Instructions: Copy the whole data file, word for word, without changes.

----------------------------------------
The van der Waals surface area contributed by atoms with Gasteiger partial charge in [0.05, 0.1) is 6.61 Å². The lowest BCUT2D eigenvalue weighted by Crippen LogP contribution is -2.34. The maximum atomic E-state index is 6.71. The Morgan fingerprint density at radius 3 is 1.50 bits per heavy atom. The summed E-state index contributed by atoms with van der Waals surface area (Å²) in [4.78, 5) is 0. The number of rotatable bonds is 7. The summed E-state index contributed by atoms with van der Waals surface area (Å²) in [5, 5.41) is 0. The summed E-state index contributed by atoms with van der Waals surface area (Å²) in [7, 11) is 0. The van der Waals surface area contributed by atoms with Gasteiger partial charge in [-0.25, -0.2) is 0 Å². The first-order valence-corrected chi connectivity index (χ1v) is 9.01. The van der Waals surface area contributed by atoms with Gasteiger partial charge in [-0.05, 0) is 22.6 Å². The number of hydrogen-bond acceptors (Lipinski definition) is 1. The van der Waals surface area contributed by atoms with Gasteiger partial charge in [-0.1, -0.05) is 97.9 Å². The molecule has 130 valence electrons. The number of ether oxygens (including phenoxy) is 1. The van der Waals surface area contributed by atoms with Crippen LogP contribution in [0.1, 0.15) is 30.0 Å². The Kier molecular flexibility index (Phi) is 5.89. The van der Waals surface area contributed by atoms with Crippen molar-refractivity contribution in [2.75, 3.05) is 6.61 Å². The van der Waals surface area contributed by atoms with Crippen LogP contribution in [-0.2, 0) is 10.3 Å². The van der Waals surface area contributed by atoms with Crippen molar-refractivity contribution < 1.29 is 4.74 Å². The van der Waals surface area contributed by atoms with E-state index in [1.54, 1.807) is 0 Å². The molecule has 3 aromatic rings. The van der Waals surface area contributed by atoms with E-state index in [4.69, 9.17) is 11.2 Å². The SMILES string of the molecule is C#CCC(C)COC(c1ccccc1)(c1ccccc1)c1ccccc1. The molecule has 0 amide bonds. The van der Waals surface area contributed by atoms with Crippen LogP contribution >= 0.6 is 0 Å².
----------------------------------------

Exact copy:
The van der Waals surface area contributed by atoms with Gasteiger partial charge in [0.05, 0.1) is 6.61 Å². The lowest BCUT2D eigenvalue weighted by Crippen LogP contribution is -2.34. The maximum atomic E-state index is 6.71. The Morgan fingerprint density at radius 3 is 1.50 bits per heavy atom. The summed E-state index contributed by atoms with van der Waals surface area (Å²) in [4.78, 5) is 0. The number of rotatable bonds is 7. The summed E-state index contributed by atoms with van der Waals surface area (Å²) in [5, 5.41) is 0. The summed E-state index contributed by atoms with van der Waals surface area (Å²) in [7, 11) is 0. The van der Waals surface area contributed by atoms with Gasteiger partial charge in [-0.25, -0.2) is 0 Å². The first-order valence-corrected chi connectivity index (χ1v) is 9.01. The van der Waals surface area contributed by atoms with Gasteiger partial charge in [-0.05, 0) is 22.6 Å². The number of hydrogen-bond acceptors (Lipinski definition) is 1. The van der Waals surface area contributed by atoms with Gasteiger partial charge in [-0.1, -0.05) is 97.9 Å². The molecule has 130 valence electrons. The number of ether oxygens (including phenoxy) is 1. The van der Waals surface area contributed by atoms with Crippen LogP contribution in [0.1, 0.15) is 30.0 Å². The Kier molecular flexibility index (Phi) is 5.89. The van der Waals surface area contributed by atoms with Crippen molar-refractivity contribution in [2.75, 3.05) is 6.61 Å². The van der Waals surface area contributed by atoms with Crippen LogP contribution in [-0.2, 0) is 10.3 Å². The van der Waals surface area contributed by atoms with Crippen molar-refractivity contribution < 1.29 is 4.74 Å². The van der Waals surface area contributed by atoms with E-state index in [1.54, 1.807) is 0 Å². The molecule has 3 aromatic rings. The van der Waals surface area contributed by atoms with E-state index in [4.69, 9.17) is 11.2 Å². The SMILES string of the molecule is C#CCC(C)COC(c1ccccc1)(c1ccccc1)c1ccccc1. The molecule has 0 amide bonds. The van der Waals surface area contributed by atoms with Crippen LogP contribution >= 0.6 is 0 Å².